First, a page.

What does Occupy Central mean for the recovery of the Central office market in Hong Kong?

November 14, 2014 / By  

As Occupy Central enters into its second month, there are some concerns that the protests may derail the nascent recovery in the Central office market – where rents have returned to growth after two years of decline. Aside from disruptions to traffic flow, there are fears that the protests will tarnish Hong Kong’s long-term standing as a regional business centre or, worse still, could lead to a withdrawal of policy support from the mainland government. Questions have already been raised as to whether the protests were the reason behind the delayed launch of the Shanghai-Hong Kong Stock Connect pilot programme, a new cross border investment channel linking the two exchanges.

While these fears are conceivable, the reality is that the protests have yet to have any real impact on the Central office leasing market. For most of our clients, it’s business as usual. Importantly, none have withdrawn or scaled-back expansion plans because of the protests and none have indicated plans to relocate offices out of Hong Kong.

The few early indicators available in the market support this view. The Hang Seng Index, a bellwether for the health of city’s financial sector and Central office market, has remained largely unaffected – closely following global indices, including a 2% rise through October – while our latest in-house indicators for the Central office market show rents rising by another 0.2% m-o-m during the first month of the protests. The vacancy rate in Central did edge higher in October, from 3.6% to 3.8%, but this was largely due to a large lease expiry and at the top-end of the Central office market – i.e. Grade A1 – vacancy remained at just 2.0%.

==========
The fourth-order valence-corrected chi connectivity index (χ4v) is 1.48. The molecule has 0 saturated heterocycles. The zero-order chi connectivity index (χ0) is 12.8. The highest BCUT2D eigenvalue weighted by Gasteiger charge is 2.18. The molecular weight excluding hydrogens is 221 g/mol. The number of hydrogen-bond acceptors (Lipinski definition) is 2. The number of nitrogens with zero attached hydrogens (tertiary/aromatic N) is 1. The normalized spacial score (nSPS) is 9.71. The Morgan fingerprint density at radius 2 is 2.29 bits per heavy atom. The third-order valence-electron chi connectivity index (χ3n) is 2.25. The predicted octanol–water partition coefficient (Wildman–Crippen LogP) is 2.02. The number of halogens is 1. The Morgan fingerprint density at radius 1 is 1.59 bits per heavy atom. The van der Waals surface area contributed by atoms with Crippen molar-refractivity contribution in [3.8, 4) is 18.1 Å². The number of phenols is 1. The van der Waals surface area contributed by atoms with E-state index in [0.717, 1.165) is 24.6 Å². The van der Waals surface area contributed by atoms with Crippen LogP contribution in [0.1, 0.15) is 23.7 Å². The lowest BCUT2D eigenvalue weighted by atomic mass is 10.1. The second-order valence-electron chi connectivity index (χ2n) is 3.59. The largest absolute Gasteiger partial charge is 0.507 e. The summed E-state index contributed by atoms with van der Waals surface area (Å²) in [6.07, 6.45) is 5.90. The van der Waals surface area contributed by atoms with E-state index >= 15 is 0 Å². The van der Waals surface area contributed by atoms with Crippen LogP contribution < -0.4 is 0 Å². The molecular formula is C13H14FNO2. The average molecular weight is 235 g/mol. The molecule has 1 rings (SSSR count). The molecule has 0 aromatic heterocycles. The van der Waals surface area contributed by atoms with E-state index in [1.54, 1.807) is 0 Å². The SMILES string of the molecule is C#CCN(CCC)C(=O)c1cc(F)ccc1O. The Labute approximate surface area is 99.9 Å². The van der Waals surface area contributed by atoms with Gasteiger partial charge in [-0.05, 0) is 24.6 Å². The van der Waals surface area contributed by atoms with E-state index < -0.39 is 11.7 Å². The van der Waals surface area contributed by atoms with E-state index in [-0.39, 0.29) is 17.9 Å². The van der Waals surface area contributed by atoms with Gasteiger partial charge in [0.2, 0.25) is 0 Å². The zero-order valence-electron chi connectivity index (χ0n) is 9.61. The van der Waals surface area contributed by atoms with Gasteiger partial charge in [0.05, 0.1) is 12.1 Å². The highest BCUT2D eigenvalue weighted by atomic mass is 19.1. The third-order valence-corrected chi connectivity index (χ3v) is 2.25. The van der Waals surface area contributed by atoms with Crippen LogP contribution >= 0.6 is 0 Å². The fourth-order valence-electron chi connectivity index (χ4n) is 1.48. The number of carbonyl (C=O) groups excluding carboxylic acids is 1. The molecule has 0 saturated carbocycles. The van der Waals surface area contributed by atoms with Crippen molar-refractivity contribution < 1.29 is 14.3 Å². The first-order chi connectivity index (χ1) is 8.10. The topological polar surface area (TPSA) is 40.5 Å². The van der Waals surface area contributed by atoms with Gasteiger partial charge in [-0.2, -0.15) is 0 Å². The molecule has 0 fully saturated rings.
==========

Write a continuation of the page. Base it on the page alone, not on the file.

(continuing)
There are, however, still significant headwinds for the Central office market over the near-term. Most notably, the end of QE in the US and steady normalisation of interest rates along with the ongoing slowdown of the mainland Chinese economy have the potential to weigh on office demand and rents. Rising short-term interest rates could trigger another ‘taper tantrum’ leading to strong capital outflows and the destabilisation of currencies and growth in the region, which would affect economic growth in both China and in Hong Kong.

In our opinion, it is the macroeconomic environment, rather than Occupy Central, that poses as the greatest risk to the recovery of the Central office market over the near-term. For the city’s retail sector, however, Occupy Central may just be the straw that breaks the camel’s back.

Central Grade A office index

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